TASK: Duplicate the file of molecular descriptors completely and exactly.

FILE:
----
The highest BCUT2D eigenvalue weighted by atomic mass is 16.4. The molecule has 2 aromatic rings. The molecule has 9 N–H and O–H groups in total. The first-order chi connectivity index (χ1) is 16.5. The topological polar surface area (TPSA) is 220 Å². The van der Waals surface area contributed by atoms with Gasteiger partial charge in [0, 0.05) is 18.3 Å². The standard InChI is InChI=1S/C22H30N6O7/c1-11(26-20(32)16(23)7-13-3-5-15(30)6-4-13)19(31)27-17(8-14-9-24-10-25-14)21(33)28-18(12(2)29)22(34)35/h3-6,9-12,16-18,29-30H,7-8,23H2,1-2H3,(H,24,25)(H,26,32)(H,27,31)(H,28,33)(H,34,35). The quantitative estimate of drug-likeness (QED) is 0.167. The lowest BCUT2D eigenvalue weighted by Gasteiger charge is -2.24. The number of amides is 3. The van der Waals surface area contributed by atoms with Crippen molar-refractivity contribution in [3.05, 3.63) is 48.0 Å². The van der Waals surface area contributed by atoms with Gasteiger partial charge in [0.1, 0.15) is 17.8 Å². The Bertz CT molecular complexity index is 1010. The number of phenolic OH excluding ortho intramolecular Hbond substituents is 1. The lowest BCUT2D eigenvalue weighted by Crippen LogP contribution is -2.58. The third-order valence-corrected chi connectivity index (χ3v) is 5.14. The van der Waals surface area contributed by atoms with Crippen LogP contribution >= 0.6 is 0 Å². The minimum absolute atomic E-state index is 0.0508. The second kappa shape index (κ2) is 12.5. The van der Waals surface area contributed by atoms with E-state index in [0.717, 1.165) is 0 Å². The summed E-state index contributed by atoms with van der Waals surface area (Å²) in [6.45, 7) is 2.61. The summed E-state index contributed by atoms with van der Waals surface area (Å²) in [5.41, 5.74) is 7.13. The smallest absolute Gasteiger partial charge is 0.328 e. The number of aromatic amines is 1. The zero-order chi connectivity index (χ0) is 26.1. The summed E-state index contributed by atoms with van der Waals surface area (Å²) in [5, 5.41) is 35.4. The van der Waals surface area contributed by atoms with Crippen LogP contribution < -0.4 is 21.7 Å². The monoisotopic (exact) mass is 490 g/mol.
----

The highest BCUT2D eigenvalue weighted by atomic mass is 16.4. The molecule has 2 aromatic rings. The molecule has 9 N–H and O–H groups in total. The first-order chi connectivity index (χ1) is 16.5. The topological polar surface area (TPSA) is 220 Å². The van der Waals surface area contributed by atoms with Gasteiger partial charge in [0, 0.05) is 18.3 Å². The standard InChI is InChI=1S/C22H30N6O7/c1-11(26-20(32)16(23)7-13-3-5-15(30)6-4-13)19(31)27-17(8-14-9-24-10-25-14)21(33)28-18(12(2)29)22(34)35/h3-6,9-12,16-18,29-30H,7-8,23H2,1-2H3,(H,24,25)(H,26,32)(H,27,31)(H,28,33)(H,34,35). The quantitative estimate of drug-likeness (QED) is 0.167. The lowest BCUT2D eigenvalue weighted by Gasteiger charge is -2.24. The number of amides is 3. The van der Waals surface area contributed by atoms with Crippen molar-refractivity contribution in [3.05, 3.63) is 48.0 Å². The van der Waals surface area contributed by atoms with Gasteiger partial charge in [0.1, 0.15) is 17.8 Å². The Bertz CT molecular complexity index is 1010. The number of phenolic OH excluding ortho intramolecular Hbond substituents is 1. The lowest BCUT2D eigenvalue weighted by Crippen LogP contribution is -2.58. The third-order valence-corrected chi connectivity index (χ3v) is 5.14. The van der Waals surface area contributed by atoms with Crippen LogP contribution >= 0.6 is 0 Å². The minimum absolute atomic E-state index is 0.0508. The second kappa shape index (κ2) is 12.5. The van der Waals surface area contributed by atoms with E-state index in [0.717, 1.165) is 0 Å². The summed E-state index contributed by atoms with van der Waals surface area (Å²) in [6.45, 7) is 2.61. The summed E-state index contributed by atoms with van der Waals surface area (Å²) in [5.41, 5.74) is 7.13. The smallest absolute Gasteiger partial charge is 0.328 e. The number of aromatic amines is 1. The zero-order chi connectivity index (χ0) is 26.1. The summed E-state index contributed by atoms with van der Waals surface area (Å²) in [5, 5.41) is 35.4. The van der Waals surface area contributed by atoms with Crippen LogP contribution < -0.4 is 21.7 Å². The monoisotopic (exact) mass is 490 g/mol.